In Columbus, Ohio, Bloomberg News
- Citigroup Inc., HSBC Finance Corp., and seven other mortgage companies agreed to help delinquent Ohio borrowers avoid foreclosure in the first such accord between a state and home-loan servicers, Ohio Governor Ted Strickland said. [...] The companies signed non-binding compacts agreeing to notify borrowers four to six months before their adjustable-rate mortgages reset, said Kimberly Zurz, director of Ohio's Department of Commerce. Seven agreed to lock in adjustable rates for qualified borrowers for as long as five years, she said.
- The other companies that signed agreements were GMAC RESCAP/Homecomings Financial, Carrington Mortgage Services, Ocwen Financial Corp., Option One Mortgage, Saxon Mortgage Services, Select Portfolio Servicing and Litton Loan Servicing, Strickland said in a statement.
For the rest of the story, see Citigroup, HSBC, 7 Others to Assist Ohio Homeowners.
It's hard not to believe that the loan servicers who agreed to this non-binding agreement (which, in law, is no agreement at all) are simply giving lip service to take the heat off them in Ohio. Given the facts that:
- Ohio recently announced that qualified homeowners in foreclosure may have free legal representation available to them,
- the same announcement informs us that Ohio foreclosure defense training for attorneys representing homeowners in the state has reportedly been made available through the Ohio Bar Association,
- it is no secret that foreclosing mortgage holders and servicers are having a tough time finding and filing the proper documentation in court proving their right to bring foreclosure actions,
- a recent media report informs us that an Ohio appeals court ruled last month that a foreclosing mortgage company is not entitled to a foreclosure judgment if they can't prove their ownership of the promissory note and how they came about owning the mortgage (see Everhome Mtge. Co. v. Rowland, 2008-Ohio-1282; (10th Dist. Ct. App.; March 20, 2008)), and
- other Ohio appellate court decisions also seem to point to the apparent need for a foreclosing mortgage lender to prove that it is the owner of the promissory note and, thererfore, the real party in interest to initiate the legal action (see First Union Natl. Bank v. Hufford (2001), 146 Ohio App.3d 673; 3rd Dist. Ct. App. ; and Washington Mut. Bank, F.A. v. Green (2004), 156 Ohio App.3d 461; 7th Dist. Ct. App.),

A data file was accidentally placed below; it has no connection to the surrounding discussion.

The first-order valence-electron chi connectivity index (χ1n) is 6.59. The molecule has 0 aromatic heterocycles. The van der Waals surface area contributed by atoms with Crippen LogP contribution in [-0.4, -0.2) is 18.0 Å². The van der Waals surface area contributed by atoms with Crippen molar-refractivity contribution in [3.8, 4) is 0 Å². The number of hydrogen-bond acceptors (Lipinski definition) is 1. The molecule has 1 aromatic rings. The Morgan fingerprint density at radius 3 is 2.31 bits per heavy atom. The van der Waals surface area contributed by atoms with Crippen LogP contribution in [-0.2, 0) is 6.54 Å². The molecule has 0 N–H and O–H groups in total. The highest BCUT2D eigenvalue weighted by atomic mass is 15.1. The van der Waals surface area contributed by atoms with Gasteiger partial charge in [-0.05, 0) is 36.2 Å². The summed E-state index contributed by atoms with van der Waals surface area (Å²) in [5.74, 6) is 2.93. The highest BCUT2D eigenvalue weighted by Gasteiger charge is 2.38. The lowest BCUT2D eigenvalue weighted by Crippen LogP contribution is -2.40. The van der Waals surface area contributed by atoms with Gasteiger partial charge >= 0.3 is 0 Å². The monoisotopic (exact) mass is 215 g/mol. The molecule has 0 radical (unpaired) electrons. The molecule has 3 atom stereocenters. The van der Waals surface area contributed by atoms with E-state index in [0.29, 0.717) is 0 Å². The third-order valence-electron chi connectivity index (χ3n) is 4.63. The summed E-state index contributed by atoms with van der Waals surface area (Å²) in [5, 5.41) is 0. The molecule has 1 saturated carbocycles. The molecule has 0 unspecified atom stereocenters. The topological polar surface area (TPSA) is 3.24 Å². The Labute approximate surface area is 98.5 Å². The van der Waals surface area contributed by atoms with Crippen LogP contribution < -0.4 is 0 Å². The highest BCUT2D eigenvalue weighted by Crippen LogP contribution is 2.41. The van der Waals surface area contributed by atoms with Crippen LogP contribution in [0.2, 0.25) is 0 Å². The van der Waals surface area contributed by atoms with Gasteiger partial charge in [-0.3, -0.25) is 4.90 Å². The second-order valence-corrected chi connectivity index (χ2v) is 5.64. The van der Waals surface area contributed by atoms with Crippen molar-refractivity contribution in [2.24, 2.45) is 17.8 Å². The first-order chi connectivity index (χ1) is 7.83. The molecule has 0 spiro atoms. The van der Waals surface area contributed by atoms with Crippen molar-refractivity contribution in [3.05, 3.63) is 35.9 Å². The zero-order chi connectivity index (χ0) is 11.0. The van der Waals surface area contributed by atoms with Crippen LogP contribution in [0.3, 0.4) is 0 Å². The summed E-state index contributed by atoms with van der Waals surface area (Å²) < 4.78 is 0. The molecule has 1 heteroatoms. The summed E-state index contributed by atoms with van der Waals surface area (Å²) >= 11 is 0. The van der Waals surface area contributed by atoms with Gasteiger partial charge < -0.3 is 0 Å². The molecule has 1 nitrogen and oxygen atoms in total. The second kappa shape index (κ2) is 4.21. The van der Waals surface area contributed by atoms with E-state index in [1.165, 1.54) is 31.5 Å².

the loan servicers are obviously feeling enough pressure to participate with the Ohio governor in this publicity stunt. Everyone appears to come away looking good, but it seems to me that unless the loan servicers can physically produce the promissory note, and prove that there were no violations of the Federal Truth In Lending Act ("TILA", as well as any applicable state consumer protection law) when the loan was originated, the homeowners really have little incentive to agree to a loan workout (unless, of course, the terms of any such loan workout are highly favorable to the homeowners and reflect the fact that promissory notes are missing and "TILA" violations were committed).
Now that there are attorneys involved who are representing homeowners, it appears to me that those attorneys have now taken up the obligation to assure their clients/homeowners that all the laws affecting their mortgage loans and all the rules governing the legal procedure in foreclosure cases have been complied with. I expect that these attorneys will not let the mortgage companies off the hook on their obligations, unless of course, they are prepared to make significant concessions to the homeowners when ironing out a loan modification.
For more on mortgage companies' obligations in foreclosure actions, see Fight Foreclosure: Make ‘Em Produce The Note!.
For other posts that reference the failure of some mortgage lenders and their attorneys to file the required loan documents when starting foreclosures, Go Here, Go Here, Go Here, and Go Here.
For other posts on homeowners using Federal & state consumer protection statutes to try and undo bad mortgage loans, Go Here, Go Here, and Go Here. undo mortgage loans TILA batallion missing mortgage foreclosure docs beta